About

My name is Ainsley. I was born full term on 10/18/06 via c-section after 12+ hours of labor and 1 1/2 hours of pushing. I weighed 7lb 12oz and was 21 inches long. My birth ultimately ended in a c-section because I was trying to come out by the side of my head with my neck twisted, and that just wouldn't work. Plus babies with craniosynostosis frequently require a c-section since their skulls aren't as flexible but more about that later. I went without a name for a few days because my name was going to be Flora and my mom just thought that didn't suit me.
Right away I had stridor (a kind of wheezing sound when breathing) and had to be sent to the NICU for breathing support. It was decided that I needed to be intubated. The doctors never figured out what the initial problem was but I acquired polyps, swelling and scaring from the intubation tubes and scopes. It got increasingly worse, requiring that I get a tracheostomy at 5 weeks old. There is an old video here if you'd like to see what it was like.

I was so happy to have that endotracheal tube out of my throat! Even though I was doing great and didn't need any ventilator support or oxygen I still didn't get to go home yet. The following weeks were spent coordinating the details of my release from the hospital. My mom and dad would be the primary caregivers for all things medical and had to complete 30+ hours of training including: infant CPR, how to care for and replace a trach (short for tracheostomy tube), learn what types of medical equipment and supplies would be needed and most importantly recognize signs of respiratory distress. Then came training on how to use the medical equipment: a feeding pump, ambu-bag (for manual ventilation in case of emergency), oxygen (just in case), warm mist machine(for humidity), pulse-oximeter, apnea monitor and suction machine to clear secretions from my airway. In addition it took time to setup nursing services so we would have trained medical professionals to care for me while my mom and dad slept.


I didn't learn to eat as a baby. Because I had the endotracheal tube down my throat I had to be fed with a nasogastric tube. I loved to pull that thing out! I got the okay to attempt to feed orally many months later, after I was trached, but by that time I didn't have a lot of interest in learning, or maybe it was just too difficult. They called it Dysphagia.

My mom tried really really hard to help me learn to drink and eat but in June 2007 it was decided that I should have a gastrostomy so I could get that tube off my face and out of my airway. It was the right decision.


A few months later the Bard was replaced by a Mic-Key button that allowed my mom to start the process of feeding a homemade blenderized formula made from real foods. Even though I was fed through a tube I enjoyed sitting with my family at meal times and tried a little of what everyone else had. Sometimes I tasted things but swallow studies had shown that when I swallowed I was at risk for aspiration (getting food or liquid down in the lungs). For awhile we thickened my liquids with Simply Thick since thin liquids are the most difficult to swallow (they move quickly down the throat).  My mom worked really hard over the years to get me over my dislike of textures and to build my strength to eat. We celebrated every milestone along the way. We did intensive work in the Summer of 2014 and I started eating regular table foods that year, transitioning to fully oral eating in December 2014 over winter break. My g-tube was removed and surgically closed in July 2015. This was a huge accomplishment! Now days I LOVE to eat! You name it I eat it: hotdogs, pizza, popcorn, chips, salad, cake, curry, chili, chocolate the list goes on and on. But I still don't like ice cream very much.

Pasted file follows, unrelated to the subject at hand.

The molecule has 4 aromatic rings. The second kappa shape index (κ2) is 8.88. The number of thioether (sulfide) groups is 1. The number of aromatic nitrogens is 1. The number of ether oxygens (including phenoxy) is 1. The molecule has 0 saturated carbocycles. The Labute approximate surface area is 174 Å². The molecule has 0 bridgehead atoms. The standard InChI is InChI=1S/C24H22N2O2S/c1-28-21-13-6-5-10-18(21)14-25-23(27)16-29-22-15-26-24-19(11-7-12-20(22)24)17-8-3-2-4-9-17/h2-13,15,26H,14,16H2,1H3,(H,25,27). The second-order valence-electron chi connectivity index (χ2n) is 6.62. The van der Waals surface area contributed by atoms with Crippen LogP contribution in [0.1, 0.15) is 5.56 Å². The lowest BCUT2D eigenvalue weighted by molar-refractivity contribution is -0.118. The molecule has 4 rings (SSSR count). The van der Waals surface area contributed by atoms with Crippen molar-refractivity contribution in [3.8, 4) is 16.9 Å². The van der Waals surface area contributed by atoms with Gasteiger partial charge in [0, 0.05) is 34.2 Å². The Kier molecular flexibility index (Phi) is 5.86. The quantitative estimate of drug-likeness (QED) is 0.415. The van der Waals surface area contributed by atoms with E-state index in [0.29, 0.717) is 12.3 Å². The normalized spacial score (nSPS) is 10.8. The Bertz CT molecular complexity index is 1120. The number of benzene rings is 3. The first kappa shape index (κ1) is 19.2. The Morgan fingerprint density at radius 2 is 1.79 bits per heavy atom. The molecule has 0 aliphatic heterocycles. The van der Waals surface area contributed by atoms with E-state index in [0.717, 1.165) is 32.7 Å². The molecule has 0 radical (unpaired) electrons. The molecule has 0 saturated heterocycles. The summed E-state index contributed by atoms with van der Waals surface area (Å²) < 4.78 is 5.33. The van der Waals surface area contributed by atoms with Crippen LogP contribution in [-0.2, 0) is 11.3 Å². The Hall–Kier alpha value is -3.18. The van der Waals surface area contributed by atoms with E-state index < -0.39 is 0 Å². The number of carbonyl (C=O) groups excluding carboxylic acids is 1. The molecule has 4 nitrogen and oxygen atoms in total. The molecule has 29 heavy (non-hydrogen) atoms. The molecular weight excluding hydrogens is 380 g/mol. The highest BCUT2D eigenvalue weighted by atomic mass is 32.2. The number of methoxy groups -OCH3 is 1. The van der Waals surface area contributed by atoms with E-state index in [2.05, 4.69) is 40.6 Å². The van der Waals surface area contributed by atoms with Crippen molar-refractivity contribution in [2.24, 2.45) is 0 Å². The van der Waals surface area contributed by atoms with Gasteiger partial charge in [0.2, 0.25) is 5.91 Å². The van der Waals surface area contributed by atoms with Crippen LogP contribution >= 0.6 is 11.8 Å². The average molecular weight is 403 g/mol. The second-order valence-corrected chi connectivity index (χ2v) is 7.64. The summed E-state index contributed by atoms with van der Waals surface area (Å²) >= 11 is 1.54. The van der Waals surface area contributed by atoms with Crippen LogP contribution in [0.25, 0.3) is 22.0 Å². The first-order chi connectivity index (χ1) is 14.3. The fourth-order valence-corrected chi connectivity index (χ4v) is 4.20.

People often want to know if my mom had a normal pregnancy. Yes she did. She had the regular pre-natal care and my 20 week ultrasound results were reported as normal. However, when she was 8 months pregnant she was carrying rather large(as you can see in this picture). Wanting to avoid another difficult labor she went in for an extra ultrasound. They found she had polyhydramnios (excess amniotic fluid), now we know that was probably because I wasn't swallowing well.  During the ultrasound the doctor thought they saw that I had a condition called sagittal craniosynostosis but we would have to wait until birth to find out.

After that ultrasound they did an amniocentesis. My mom was told there was no way she would carry to full term anyway due to the large amount of fluid so they took the risk of having an amnio.  It turned out they were wrong about delivering early and she was induced at full term. The results of the amnio showed I have a balanced chromosome translocation p(1;7)(p22;q31.2).  What does this mean? 
Most balanced translocation carriers are healthy and do not have any symptoms. But about 6% of them have a range of symptoms that may include autism, intellectual disability, or congenital anomalies. A gene disrupted or disregulated at the breakpoint of the translocation carrier is likely the cause of these symptoms.
Essentially even with the amnio results we learned that we would have to be patient and wait until I was born to find out more about me. There were a few answers but also a lot of remaining questions.